If the page isn’t validated, go back through the steps to ensure everything has been followed to the letter. Otherwise, you should only have to complete this step once to verify that rich pins are enabled.
Lastly, if you already had rich pins set up prior to 2020, and the rich pin validator tool says your pins aren’t working, it’s very likely that they are.
However, per my conversation with a Pinterest employee, you can apply for the Verified Merchant Program to ensure the rich pin validator tool doesn’t return an error.
5. Add boards to your Pinterest profile
Before you start pinning, you need to set up a few boards so you have somewhere to add pins to.
How to create a board on Pinterest
NOTE: These instructions apply to business accounts only.
- Sign in to your Pinterest account
- Select your profile name in the upper right corner.
- In the drop down, select the Profile button or your profile photo to go to your profile.
- On your profile page, select the Boards link or See all boards button. Both are located underneath your profile description.
- On the boards page, select the Create board card to the top left of the board cards.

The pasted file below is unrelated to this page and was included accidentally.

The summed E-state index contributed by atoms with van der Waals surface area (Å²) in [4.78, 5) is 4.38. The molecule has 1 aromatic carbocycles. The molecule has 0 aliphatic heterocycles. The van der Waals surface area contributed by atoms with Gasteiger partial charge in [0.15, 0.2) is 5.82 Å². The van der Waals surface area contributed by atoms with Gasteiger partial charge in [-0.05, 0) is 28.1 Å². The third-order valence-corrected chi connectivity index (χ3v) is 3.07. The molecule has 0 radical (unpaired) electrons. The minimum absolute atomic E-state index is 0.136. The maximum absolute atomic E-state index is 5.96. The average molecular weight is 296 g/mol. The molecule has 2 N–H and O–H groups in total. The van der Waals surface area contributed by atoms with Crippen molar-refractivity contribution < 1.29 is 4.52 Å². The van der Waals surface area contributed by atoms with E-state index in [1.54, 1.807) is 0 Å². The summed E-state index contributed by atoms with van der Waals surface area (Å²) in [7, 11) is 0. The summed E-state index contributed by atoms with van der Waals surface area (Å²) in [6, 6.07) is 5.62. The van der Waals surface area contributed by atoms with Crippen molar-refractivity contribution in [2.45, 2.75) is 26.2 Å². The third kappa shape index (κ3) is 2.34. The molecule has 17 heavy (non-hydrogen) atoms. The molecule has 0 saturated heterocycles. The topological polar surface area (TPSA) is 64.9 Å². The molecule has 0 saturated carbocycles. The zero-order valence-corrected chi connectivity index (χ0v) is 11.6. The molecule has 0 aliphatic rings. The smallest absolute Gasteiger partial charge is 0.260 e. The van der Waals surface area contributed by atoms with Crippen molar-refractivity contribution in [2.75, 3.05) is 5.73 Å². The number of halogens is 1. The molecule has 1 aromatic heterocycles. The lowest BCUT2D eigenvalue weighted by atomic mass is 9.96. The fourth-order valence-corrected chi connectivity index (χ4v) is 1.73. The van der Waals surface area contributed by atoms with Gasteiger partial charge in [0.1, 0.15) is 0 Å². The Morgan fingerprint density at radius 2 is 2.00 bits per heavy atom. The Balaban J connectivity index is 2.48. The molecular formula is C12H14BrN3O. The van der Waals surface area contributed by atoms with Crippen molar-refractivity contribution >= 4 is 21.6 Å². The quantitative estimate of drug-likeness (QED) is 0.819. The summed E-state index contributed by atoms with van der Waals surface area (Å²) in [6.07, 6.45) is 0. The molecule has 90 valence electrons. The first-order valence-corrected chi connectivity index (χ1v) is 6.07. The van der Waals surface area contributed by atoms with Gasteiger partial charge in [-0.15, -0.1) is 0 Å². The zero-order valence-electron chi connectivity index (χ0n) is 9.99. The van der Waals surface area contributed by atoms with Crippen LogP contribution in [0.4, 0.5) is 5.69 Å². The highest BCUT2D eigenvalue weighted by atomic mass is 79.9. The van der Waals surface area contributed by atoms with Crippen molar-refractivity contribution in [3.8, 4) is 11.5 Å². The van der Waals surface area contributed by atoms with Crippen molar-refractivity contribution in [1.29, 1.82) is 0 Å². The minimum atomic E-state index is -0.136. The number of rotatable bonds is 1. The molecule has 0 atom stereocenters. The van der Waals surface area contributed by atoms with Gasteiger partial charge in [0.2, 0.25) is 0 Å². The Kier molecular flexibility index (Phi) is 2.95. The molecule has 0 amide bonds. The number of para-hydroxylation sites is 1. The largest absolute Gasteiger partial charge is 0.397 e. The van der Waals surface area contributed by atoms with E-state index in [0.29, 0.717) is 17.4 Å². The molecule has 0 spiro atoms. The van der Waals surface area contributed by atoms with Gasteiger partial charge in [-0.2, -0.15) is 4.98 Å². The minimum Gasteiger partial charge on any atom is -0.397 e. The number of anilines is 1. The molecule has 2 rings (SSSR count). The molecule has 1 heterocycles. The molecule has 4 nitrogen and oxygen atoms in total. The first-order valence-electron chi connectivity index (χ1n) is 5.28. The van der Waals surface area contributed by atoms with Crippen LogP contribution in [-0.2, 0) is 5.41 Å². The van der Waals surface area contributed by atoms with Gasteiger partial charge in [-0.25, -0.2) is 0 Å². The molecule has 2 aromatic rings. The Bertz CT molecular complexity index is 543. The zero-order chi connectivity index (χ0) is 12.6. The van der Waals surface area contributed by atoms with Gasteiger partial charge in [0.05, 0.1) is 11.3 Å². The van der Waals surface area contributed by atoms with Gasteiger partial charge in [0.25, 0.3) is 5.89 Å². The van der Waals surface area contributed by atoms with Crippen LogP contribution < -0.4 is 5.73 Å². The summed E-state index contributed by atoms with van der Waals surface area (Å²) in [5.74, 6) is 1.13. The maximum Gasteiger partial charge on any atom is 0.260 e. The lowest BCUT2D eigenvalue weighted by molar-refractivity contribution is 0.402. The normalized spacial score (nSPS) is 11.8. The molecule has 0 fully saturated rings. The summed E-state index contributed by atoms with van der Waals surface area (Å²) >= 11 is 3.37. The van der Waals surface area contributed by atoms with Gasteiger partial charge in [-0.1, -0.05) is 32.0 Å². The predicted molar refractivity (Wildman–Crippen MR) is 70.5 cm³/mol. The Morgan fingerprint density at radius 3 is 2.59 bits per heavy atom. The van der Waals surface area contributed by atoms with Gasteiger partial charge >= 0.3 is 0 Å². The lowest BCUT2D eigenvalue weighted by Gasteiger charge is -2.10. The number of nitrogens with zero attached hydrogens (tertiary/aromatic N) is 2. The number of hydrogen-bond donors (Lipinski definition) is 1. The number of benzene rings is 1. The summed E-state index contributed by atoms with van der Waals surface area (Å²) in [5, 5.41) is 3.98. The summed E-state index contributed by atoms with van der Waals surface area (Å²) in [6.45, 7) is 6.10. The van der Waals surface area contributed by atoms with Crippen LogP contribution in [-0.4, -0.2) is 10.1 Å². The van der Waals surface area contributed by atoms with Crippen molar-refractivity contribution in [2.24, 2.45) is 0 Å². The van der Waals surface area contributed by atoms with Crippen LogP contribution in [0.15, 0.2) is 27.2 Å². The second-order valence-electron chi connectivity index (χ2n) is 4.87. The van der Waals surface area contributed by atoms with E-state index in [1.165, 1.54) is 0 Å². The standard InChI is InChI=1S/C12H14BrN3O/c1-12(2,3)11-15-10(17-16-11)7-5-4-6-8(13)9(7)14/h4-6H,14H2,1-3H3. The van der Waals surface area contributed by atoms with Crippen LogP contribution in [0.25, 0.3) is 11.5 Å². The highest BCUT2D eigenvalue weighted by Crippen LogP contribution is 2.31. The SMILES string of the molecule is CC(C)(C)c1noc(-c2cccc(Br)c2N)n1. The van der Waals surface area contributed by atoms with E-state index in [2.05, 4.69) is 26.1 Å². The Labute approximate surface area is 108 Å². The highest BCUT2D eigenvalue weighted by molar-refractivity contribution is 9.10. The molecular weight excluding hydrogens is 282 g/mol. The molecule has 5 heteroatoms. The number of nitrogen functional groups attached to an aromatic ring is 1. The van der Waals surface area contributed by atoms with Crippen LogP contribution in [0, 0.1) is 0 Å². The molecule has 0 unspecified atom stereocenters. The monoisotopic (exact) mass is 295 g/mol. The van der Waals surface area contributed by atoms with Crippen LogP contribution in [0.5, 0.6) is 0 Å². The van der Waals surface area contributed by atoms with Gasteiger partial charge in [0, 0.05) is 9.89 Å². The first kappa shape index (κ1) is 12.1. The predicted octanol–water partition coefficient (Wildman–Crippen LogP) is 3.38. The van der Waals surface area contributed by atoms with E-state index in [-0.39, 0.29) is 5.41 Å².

- On the Create board pop-up, add a title for your board. If you want to hide the board from Pinterest users, check the box next to “Keep this board secret.”
- Your board is now live, but before you go, click the pencil icon at the top of the page.
- On the Edit your page pop-up, add a keyword-rich description and select a category from the dropdown menu.
- Select the Save button to save your changes.
Pinterest board ideas for new accounts
The goal of your Pinterest boards is to help or inspire your user on the board topic.
The first board you need to add is a board for your blog posts and products. This board should include your blog’s name, as well as a description for what you blog about.